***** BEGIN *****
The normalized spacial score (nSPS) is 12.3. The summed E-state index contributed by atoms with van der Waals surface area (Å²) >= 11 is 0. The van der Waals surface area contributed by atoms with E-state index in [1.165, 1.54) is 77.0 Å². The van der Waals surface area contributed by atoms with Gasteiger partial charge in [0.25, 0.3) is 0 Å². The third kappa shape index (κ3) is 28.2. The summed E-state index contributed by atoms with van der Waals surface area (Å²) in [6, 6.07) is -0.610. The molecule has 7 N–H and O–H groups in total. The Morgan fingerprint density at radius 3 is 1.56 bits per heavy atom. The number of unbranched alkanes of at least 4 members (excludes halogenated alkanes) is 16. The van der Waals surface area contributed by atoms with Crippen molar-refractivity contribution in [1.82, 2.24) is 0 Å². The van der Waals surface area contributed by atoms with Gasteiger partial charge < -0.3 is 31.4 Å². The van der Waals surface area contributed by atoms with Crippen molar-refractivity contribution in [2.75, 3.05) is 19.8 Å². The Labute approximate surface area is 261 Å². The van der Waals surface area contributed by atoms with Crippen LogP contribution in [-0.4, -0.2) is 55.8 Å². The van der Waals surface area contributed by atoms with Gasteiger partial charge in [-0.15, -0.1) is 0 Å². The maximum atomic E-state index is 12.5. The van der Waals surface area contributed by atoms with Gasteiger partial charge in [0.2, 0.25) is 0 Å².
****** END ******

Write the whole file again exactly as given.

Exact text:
The normalized spacial score (nSPS) is 12.3. The summed E-state index contributed by atoms with van der Waals surface area (Å²) >= 11 is 0. The van der Waals surface area contributed by atoms with E-state index in [1.165, 1.54) is 77.0 Å². The van der Waals surface area contributed by atoms with Gasteiger partial charge in [0.25, 0.3) is 0 Å². The third kappa shape index (κ3) is 28.2. The summed E-state index contributed by atoms with van der Waals surface area (Å²) in [6, 6.07) is -0.610. The molecule has 7 N–H and O–H groups in total. The Morgan fingerprint density at radius 3 is 1.56 bits per heavy atom. The number of unbranched alkanes of at least 4 members (excludes halogenated alkanes) is 16. The van der Waals surface area contributed by atoms with Crippen molar-refractivity contribution in [1.82, 2.24) is 0 Å². The van der Waals surface area contributed by atoms with Gasteiger partial charge < -0.3 is 31.4 Å². The van der Waals surface area contributed by atoms with Crippen molar-refractivity contribution in [2.75, 3.05) is 19.8 Å². The Labute approximate surface area is 261 Å². The van der Waals surface area contributed by atoms with Crippen LogP contribution in [-0.4, -0.2) is 55.8 Å². The van der Waals surface area contributed by atoms with Gasteiger partial charge in [-0.15, -0.1) is 0 Å². The maximum atomic E-state index is 12.5. The van der Waals surface area contributed by atoms with Gasteiger partial charge in [0.2, 0.25) is 0 Å².